Collaboration grant awards
The following two projects have been awarded funds in 2014, provided by the Binghamton University Road Map through the Provost's Office and the Division of Research with the goal of encouraging faculty to develop collaborative projects that stimulate the advancement of new ideas that can build Binghamton University's expertise toward a national reputation in the broad area of citizenship, rights and cultural belonging. This competitive, peer-reviewed program is providing initial support for proposed long-term programs of collaborative research that have strong potential to attract external funding.
- Pakistani Christians: Perspective on Violence, Belonging, and Citizenship
The focus will be on Pakistani Christians' experiences of multi-layered violence, constructions of citizenship, and perspectives on belonging as religious minorities in an Islamic society. This preliminary study will involve oral history and ethnographic interviews with 15 research participants of varied class backgrounds (8 of whom will be women), and a mapping, utilizing a human rights perspective, of policy initiatives and advocacy measures that target or encompass the lives of Pakistani Christians. A key feature of the study will be the attempt to gain an understanding of how class and gender structure peoples' constructions of realities and identities. The analysis will be multi-layered and take place at the intersection of several disciplinary boundaries – anthropology, sociology, history, and political science, and it will also derive its parameters from interdisciplinary fields such as cultural studies, women's studies, and social welfare studies. The study will shed light on a significant facet of the workings of a geopolitically strategic society, even as it will point the way to future directions for funded research.
Principal investigators/departments: Lubna Chaudhry, Department of Human Development, and Josephine Allen, Department of Social Work
- Accessing the Late Ottoman Empire: Transliteration and Translation of Ottoman Legal Codes Dealing with Citizenship, Rights and Cultural Belonging
The enormous transformations of the Ottoman Empire during the nineteenth century are essential to understanding the creation and development of the contemporary Middle East. It was during this era that modern concepts of citizenship, ethnicity, mass politics, representative government, constitutionalism, equality, individual rights, and liberty entered the vocabulary and mentality of all levels of Ottoman state and society. These concepts were worked out and legislated by the Ottoman government and society in very public ways through the codification of Islamic civil and criminal law and the adoption and adaptation of Western legal concepts and procedures. Ottoman authorities promulgated a constitution and legislated enormous amounts of laws in an attempt to transform the empire into a modern nation-state. This corpus of legislation was serially published as the Düstur throughout the nineteenth century and is essential to understanding how Ottoman society and politicians conceptualized issues of citizenship, rights, and cultural belonging in this incredibly diverse empire first from a legislative perspective and then from local perspectives as populations engaged these new laws for their own use and benefit. The long term goal of this project is to transliterate and translate all of these legal codes and legislation from Ottoman Turkish (written in Arabic script) to a Latin script and then to English, digitizing these transliterations and translations, and making them open source so that these texts are freely available to the public, thus facilitating research, comparison, and collaboration across disciplines and continents.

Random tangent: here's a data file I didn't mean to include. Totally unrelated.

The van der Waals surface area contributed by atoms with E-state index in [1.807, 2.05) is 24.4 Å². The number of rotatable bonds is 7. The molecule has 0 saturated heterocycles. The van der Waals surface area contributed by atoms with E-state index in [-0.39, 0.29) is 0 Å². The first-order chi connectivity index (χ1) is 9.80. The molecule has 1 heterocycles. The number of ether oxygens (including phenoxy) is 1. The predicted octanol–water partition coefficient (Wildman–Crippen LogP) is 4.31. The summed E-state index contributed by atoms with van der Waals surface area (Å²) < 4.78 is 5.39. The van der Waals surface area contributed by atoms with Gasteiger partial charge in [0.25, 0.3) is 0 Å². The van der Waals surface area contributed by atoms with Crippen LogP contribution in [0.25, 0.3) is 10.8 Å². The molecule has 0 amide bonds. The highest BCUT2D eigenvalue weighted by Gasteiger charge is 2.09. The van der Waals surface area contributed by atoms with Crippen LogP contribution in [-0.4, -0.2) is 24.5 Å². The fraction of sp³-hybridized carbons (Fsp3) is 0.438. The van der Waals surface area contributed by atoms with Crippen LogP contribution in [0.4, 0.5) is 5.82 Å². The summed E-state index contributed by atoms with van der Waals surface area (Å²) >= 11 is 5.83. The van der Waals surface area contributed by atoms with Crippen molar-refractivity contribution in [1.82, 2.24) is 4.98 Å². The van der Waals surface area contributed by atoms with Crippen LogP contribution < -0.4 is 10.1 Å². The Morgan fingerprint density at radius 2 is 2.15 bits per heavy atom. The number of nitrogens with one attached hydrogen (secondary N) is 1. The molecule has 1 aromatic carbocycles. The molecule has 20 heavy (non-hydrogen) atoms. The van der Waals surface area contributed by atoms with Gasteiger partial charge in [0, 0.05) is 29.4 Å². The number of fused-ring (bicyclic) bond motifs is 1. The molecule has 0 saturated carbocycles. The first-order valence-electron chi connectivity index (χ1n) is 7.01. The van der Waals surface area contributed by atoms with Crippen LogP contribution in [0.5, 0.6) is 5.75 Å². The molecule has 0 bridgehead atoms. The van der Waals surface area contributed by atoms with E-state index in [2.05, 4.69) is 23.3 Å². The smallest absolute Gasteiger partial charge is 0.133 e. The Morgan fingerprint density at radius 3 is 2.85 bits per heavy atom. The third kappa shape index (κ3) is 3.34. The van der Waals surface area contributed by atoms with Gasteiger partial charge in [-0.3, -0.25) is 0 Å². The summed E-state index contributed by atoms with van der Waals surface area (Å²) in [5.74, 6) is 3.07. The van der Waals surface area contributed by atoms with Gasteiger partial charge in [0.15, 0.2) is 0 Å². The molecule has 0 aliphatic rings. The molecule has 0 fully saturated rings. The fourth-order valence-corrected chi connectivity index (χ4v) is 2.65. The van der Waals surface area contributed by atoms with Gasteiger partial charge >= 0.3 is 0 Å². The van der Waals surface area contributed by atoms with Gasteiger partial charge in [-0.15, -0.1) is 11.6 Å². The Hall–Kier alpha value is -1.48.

Principal investigators/departments: Kent Schull, Department of History, and Dina Danon, Department of Judaic Studies